San Diego

Padres: Radio Station Owes San Diego an Apology

The Mayor of Coronado and a retired city fire captain spoke out against a controversial tweet sent by a local radio host that has caused concerns about its appearance to promote suicide.

The Mayor of Coronado, Richard Bailey, and retired fire captain Wayne Strickland, who's worked tirelessly to make suicide barriers along the bridge a reality, echoed the same disdain for the comments as San Diego Padres team officials did earlier Tuesday afternoon.

Their words are in response to a social media promotional campaign that included an image of the Coronado Bridge with the word "Jump*" above it and in smaller print below the phrase "*to a new morning show." 

"It's a promotional stunt," Bailey said. "Unfortunately it came at the expense of people that are suffering from or know people that are suffering from mental illness, and of course that's not something to make fun of."

Bailey made an image of his own and has shared it across his social media platforms. In his version, the words "Save*" and "*Lives by installing suicide deterrents" are split by the picturesque bridge.

"The beautiful thing about our country is everyone has their First Amendment right," Bailey added. "Some people choose to exercise it in a way that mocks others to benefit themselves. I'm confident that both the listeners and the sponsors of that show will go ahead and exercise their rights accordingly."

Strickland has been a strong proponent of safety netting along the bridge since he retired from the Coronado Fire Department. He, like a lot of Coronado residents, has been affected personally by the more than 400 people who have jumped from the bridge to their death.

Needless to say, he wasn't a fan of the radio host's promotional tactic.

"Sometimes people do stupid stuff," Strickland said. "I don't know what's going to happen going forward, but [the host] really screwed up."

The controversial tweet was sent out Monday night, and by Tuesday morning Padres team executives had released a statement.

"Mental illness and suicide are not joking matters," Padres Executive Chairman Ron Fowler and General Partner Peter Seidler said in a news release Tuesday.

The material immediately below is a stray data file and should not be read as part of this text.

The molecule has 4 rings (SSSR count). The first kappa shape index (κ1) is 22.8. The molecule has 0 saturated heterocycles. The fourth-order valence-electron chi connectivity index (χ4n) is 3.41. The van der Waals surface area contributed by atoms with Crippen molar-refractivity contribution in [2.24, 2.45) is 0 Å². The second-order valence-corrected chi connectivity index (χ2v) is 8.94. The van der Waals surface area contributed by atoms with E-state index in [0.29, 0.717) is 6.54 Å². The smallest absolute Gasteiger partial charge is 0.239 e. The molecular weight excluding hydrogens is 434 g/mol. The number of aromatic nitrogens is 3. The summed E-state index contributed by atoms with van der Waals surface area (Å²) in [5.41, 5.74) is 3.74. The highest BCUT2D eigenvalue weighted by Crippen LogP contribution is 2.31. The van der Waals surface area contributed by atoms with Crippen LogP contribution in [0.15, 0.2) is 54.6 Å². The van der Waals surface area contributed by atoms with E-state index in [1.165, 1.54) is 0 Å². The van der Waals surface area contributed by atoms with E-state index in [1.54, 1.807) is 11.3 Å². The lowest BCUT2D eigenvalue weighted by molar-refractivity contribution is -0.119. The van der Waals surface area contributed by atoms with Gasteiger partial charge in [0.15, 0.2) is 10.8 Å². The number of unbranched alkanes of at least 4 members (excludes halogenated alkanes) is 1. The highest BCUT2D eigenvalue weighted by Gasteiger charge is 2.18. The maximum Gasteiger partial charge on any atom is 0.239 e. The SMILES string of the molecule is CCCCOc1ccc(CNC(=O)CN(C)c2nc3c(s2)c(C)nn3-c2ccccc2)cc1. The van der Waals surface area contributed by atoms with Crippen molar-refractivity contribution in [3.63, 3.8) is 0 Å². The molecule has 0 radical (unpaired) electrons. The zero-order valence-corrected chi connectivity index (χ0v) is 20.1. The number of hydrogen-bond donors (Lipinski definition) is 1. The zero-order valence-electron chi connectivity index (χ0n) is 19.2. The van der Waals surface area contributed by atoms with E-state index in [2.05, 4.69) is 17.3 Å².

"We find the comments made last night by Entercom's employee offensive, insensitive and completely unacceptable," the team's officials said.

The promotion is for KEGY, one of the Entercom radio stations in San Diego. It's the same station that will carry Padres radio broadcasts for the 2018 season. 

“I find the Padres' statement a little odd, in that they claim that they didn’t know that this was the direction these folks were gonna go," Dean Nelson, director of the journalism program at PLNU, told NBC 7. "How could you not know that if you’re going into a business agreement with them?”

He added that organizations like the Padres are usually very careful about their branding and "who they put out there as their public face ... They are so careful about their public persona in every other way." 

The social media posts were made by an employee of Entercom and tagged members of the local media.

After the statement was issued by the team, the original tweet was no longer available on Twitter.

"We believe Entercom owes San Diego an apology," the Padres' statement continued. "Even though we do not have ultimate control over Entercom's programming beyond our game broadcasts, we apologize for the behavior of the station." 

Read the Padres' full statement here.

Just before 1 p.m., the Entercom employee involved in the promotional social media post apologized via Twitter.

He called the post "distasteful and insensitive." 

Nelson isn't sure the stunt is bad for the Padres. 

“If the ultimate outcome of this is the Padres get more attention, and the show gets more attention, then it’s a win for them," he said. 

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